The Terrible Slopes of Time

Once Geryon had gone

With his fourth-grade class to view a pair of beluga whales newly captured 

From the upper rapids of the Churchill River. 

Afterwards at night he would lie on his bed with his eyes open thinking of 

The whales afloat

In the moonless tank where their tails touched the wall – as alive as he was 

On their side 

Of the terrible slopes of time. What is time made of? Geryon said suddenly

Turning to the yellowbeard who

Looked at him surprised. Time isn’t made of anything. It is an abstraction. 

Just a meaning that 

We impose upon motion. But I see – he looked down at his watch – what you mean. 

Wouldn’t want to be late 

For my own lecture would I? Let’s go.

Autobiography of Red, 90  

The moment before this passage, Geryon sees a list of names belonging to “professors detained or disappeared” hanging on the wall, and tries not to focus on any one of them in particular. He wonders, “Suppose it was the name of someone alive. In a room or in pain or waiting to die” (90). This thought plunges him into the memory of his fourth-grade field trip, and Geryon sees a connection between missing people, “alive… in a room or in pain or waiting to die,” and the captured whales, who are also alive, in an enclosed tank, their freedom taken from them, waiting to die. I struggled to understand the lines “as alive as he was/on their side/of the terrible slopes of time,” but I think they show Geryon identifying with the whales and their lack of freedom, and places him at the same point as the whales in their respective timelines. I imagine “the terrible slopes of time” as a mountain, or a roller coaster – beginning at the bottom with birth, climbing to the peak, and falling downward towards death. If Geryon is as alive as the whales are, and he is on their side of the slopes of time, does that mean that both he and the whales are on the downward slope, heading toward death? Is that how Geryon imagines his life progressing, as a fourth-grader lying in bed late at night – a captive in a cage, already falling down the “terrible slopes of time”? I’m reminded of the moment earlier in the text when Geryon, his brother, and their babysitter are discussing weapons, and Geryon says his favorite weapon is a cage (33). At various moments throughout the text, Geryon seems preoccupied with cages and captivity, and here he connects that feeling of being caged with ideas about time.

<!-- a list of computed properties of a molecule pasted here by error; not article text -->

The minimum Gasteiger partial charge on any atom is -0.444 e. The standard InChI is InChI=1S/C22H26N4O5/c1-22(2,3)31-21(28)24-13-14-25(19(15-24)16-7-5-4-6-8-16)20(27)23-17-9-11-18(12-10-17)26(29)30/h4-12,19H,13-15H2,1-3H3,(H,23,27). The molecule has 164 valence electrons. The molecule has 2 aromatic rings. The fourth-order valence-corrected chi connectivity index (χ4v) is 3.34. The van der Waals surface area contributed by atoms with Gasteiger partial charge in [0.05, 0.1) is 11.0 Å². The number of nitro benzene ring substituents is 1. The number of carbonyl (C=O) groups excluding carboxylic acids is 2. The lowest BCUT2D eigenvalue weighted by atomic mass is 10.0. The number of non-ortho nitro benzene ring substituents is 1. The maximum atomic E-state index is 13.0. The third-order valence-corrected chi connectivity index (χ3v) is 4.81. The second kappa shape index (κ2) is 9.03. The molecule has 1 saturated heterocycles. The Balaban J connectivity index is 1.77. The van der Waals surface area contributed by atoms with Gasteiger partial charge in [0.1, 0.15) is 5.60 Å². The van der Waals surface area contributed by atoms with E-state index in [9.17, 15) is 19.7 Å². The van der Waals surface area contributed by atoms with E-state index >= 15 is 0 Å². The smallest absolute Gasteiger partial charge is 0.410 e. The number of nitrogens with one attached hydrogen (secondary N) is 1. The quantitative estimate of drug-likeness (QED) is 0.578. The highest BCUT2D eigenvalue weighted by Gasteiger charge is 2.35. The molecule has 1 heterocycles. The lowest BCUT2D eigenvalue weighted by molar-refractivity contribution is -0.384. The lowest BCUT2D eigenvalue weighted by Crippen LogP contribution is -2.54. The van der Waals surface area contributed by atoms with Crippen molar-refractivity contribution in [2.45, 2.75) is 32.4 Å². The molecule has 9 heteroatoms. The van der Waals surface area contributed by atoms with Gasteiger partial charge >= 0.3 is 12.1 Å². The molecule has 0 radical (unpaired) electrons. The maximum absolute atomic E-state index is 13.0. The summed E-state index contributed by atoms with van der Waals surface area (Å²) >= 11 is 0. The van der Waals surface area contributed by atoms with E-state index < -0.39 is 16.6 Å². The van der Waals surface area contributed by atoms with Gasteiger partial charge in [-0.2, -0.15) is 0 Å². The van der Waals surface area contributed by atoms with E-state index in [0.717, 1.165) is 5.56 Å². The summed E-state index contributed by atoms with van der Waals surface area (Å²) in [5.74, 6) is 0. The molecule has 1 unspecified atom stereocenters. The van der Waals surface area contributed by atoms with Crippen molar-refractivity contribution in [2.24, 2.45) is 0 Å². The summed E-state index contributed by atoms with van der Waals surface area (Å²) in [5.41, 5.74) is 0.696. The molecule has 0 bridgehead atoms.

Geryon’s thoughts suddenly jolt him back to the present moment with a question: what is time made of? I think there is a connection here between time, cages, and queerness, and “the yellowbeard” helps to put it into words. “Time is an abstraction,” he says – time is just a concept, with no meaning beyond that which people impose upon it. This imposed meaning, however, is central to existence within a cis- and heteronormative society. The yellowbeard’s next comment shows that although he recognizes time as an abstraction, he is still bound by its practical purpose: “‘But I see – he looked down at his watch – what you mean./Wouldn’t want to be late/For my own lecture would I? Let’s go.” The yellowbeard, like the vast majority of people, experiences time as a practical measurement of motion, which he has to adhere to for his own sake and the sake of others. I think Geryon, on the other hand, experiences time in a less straightforward, more queer way. In “In a Queer Time and Place,” Halberstam argues that queer experiences of time oppose a ‘normal’ or ‘standard’ timeline of birth, marriage, reproduction, old age, and finally death – Geryon’s “terrible slopes of time.” To a fourth-grader witnessing “newly captured” whales and suddenly aware that they will likely spend the rest of their lives in captivity, this ‘normal’ timeline may feel like a cage. However, the moments of Geryon’s adult life that Carson presents align with Halberstam’s ideas about queer time: “queerness as an outcome of strange temporalities, imaginative life schedules, and eccentric economic practices” (Halberstam 1). Autobiography of Red shows Geryon as an adult whose future timeline does not conform to “those paradigmatic markers of life experience – namely, birth, marriage, reproduction, and death” (Halberstam 2); rather than settle down, get married, have children, and eventually die, Geryon travels the world, asks strangers what time means to them, captures his life in photographs, and outlives the end of his biography.